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Appeals court upholds $8 million verdict for lost arm

An appeals court has unanimously upheld a damage award of nearly $8 million for a woman who lost her right arm in an accident with a post-hole digger in the Town of Cambria in 2004.

Jessica Bowers, now 23, is entitled to the money for the injury that occurred in her late stepfather’s backyard on Upper Mountain Road, the Appellate Division of State Supreme Court ruled last week.

Bowers was 16 when the pocket of her coat was caught on a bolt protruding from the drive shaft of the auger-like digger as she tried to straighten it before her stepfather, Garry S. Hoover, dug a hole.

The bolt was supposed to have been covered by a plastic safety shield, but the shield had long since been wrecked in normal use of the digger and had been removed by the digger’s owner, Peter A. Smith, who bought it in 1996.

Smith, owner of Niagara Landing Wine Cellars in Cambria, allowed Hoover, who was then one of his employees, to borrow the digger Oct. 2, 2004.

In a five-week trial that ended April 7, 2011, a six-member jury unanimously awarded Bowers $8.8 million in damages against Case New Holland, formerly Ford New Holland, the manufacturer of the digger; SMC Corp., the designer of components for the machine; Hoover’s estate; and Niagara Frontier Equipment Sales, the dealer that sold it to Smith.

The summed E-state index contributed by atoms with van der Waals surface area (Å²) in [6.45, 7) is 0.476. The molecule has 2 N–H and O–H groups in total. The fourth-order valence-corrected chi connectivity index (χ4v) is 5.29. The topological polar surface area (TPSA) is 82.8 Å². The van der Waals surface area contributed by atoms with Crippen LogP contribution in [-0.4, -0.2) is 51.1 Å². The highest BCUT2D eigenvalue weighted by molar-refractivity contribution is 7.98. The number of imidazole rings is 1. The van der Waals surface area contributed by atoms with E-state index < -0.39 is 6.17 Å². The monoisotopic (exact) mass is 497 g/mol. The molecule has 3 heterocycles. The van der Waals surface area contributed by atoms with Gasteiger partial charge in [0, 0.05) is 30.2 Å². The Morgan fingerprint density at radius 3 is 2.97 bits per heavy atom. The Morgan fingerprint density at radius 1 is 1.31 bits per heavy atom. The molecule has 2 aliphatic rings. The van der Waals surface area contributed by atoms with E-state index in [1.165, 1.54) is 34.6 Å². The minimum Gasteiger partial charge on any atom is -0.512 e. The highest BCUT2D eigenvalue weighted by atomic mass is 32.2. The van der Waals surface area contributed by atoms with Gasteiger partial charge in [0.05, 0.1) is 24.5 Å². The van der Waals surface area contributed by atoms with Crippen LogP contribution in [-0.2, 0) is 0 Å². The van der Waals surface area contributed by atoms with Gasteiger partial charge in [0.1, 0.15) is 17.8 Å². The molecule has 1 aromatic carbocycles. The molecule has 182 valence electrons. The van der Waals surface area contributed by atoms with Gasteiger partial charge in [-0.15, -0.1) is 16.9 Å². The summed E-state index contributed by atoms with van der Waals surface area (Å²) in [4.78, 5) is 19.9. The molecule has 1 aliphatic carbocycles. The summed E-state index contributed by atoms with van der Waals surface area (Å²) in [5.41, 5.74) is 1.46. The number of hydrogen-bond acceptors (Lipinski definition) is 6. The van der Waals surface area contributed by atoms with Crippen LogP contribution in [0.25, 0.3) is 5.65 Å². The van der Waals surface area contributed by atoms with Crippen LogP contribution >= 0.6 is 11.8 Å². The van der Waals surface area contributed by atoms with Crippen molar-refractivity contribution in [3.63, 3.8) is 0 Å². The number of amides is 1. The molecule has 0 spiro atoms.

Smith and two other defendants settled with Bowers early in the trial.

GKN Walterscheid, which made the plastic shield, and NEAPCO, the supplier of the drive line, agreed to pay Bowers a total of $4.6 million, said Laraine Kelley of the Lipsitz Green law firm, which represented Bowers.

On various legal technicalities, State Supreme Court Justice Richard C. Kloch Sr. reduced the charges against the defendants hit by the jury verdict to slightly over $3.3 million, but Kelley said the $4.6 million in settlements brings the total to over $7.9 million.

However, John A. Collins, the Lipsitz Green lawyer who handled the appeal, said Bowers won’t be paid until the case is definitely over.

Collins said that he’s been told by attorneys for the defendants that they would likely request that the state Court of Appeals take the case, although there is no automatic right to appeal because the Appellate Division ruling was unanimous. None of the defense attorneys returned calls to comment last week.

In September 2011, Kloch ordered the defendants to buy annuities to pay Bowers in monthly installments, after Case New Holland pays up-front lump sums totaling more than $676,000.

The annuities for seven different causes of liability will last between two and 59 years, meaning that Bowers will still be receiving monthly checks in her 80s.

“She has obtained her real estate license and is proceeding in that direction,” Kelley said.